I agree, 70K is exuberant. You could study on your own for a fraction of the cost. It's mainly practice anyhow. Your biggest challenge is as you say, defining a course outline. Design one and stick to it. Also, understanding the level of depth you need to go to be marketable and what's overkill. Round the instensity by only spending 1 or 2 month limits on each study focus. You can come back to something quickly once you know it, but spend enough time not to forget what you learned. Refresh newly learned info every two weeks or if you are good at it, you will lose it.

VFX and Compositing:
I didn't even know what Live Action/VFX and compositing were, Roto, or matchmoving until recently. Knowing what area of research you want to specialize in is the hard part, and each area has subsets and specialty studies. Research, and make an overveiw chart and follow it based on a schedule. Critically manage your progression...Eat it and sleep it every waking moment. Keep the schedule as best as life allows and don't change your chart. It should be an overview that encompasses the discipline (areas of study) you need to know.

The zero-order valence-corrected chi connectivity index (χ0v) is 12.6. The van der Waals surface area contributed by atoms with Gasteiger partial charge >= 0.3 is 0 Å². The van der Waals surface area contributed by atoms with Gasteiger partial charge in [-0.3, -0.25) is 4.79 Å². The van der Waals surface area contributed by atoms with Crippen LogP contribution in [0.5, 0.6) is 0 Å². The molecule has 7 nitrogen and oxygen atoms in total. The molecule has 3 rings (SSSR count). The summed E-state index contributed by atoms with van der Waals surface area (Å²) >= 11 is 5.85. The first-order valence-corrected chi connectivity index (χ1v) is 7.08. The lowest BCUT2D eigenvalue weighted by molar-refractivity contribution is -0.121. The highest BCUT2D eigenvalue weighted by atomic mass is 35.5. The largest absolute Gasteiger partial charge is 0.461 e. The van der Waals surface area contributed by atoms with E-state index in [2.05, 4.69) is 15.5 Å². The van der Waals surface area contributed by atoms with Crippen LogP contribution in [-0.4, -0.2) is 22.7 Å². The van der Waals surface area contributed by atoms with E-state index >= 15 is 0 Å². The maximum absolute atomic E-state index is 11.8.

Charting Your Course:
You may find a cirriculum on line and just fill it in. I took my studio and made each wall a step in my progression of learning. It didn't turn out to be very linear in the end but it was like a giant compass. It was very informal, but I never got lost and was surround by my goals. My 3D character has been very successful. I got much work before I finished studying, for which I thank God. I worked for Puma, BMW, Disney, all kinds of stuff and I'm getting more work as I continue to study. Freelance was the short term goal and studying is the long term. Have a sensical short and long term goal with markers you can achieve (plan A and plan B).


http://www.youtube.com/watch?v=hc1pv91MMFc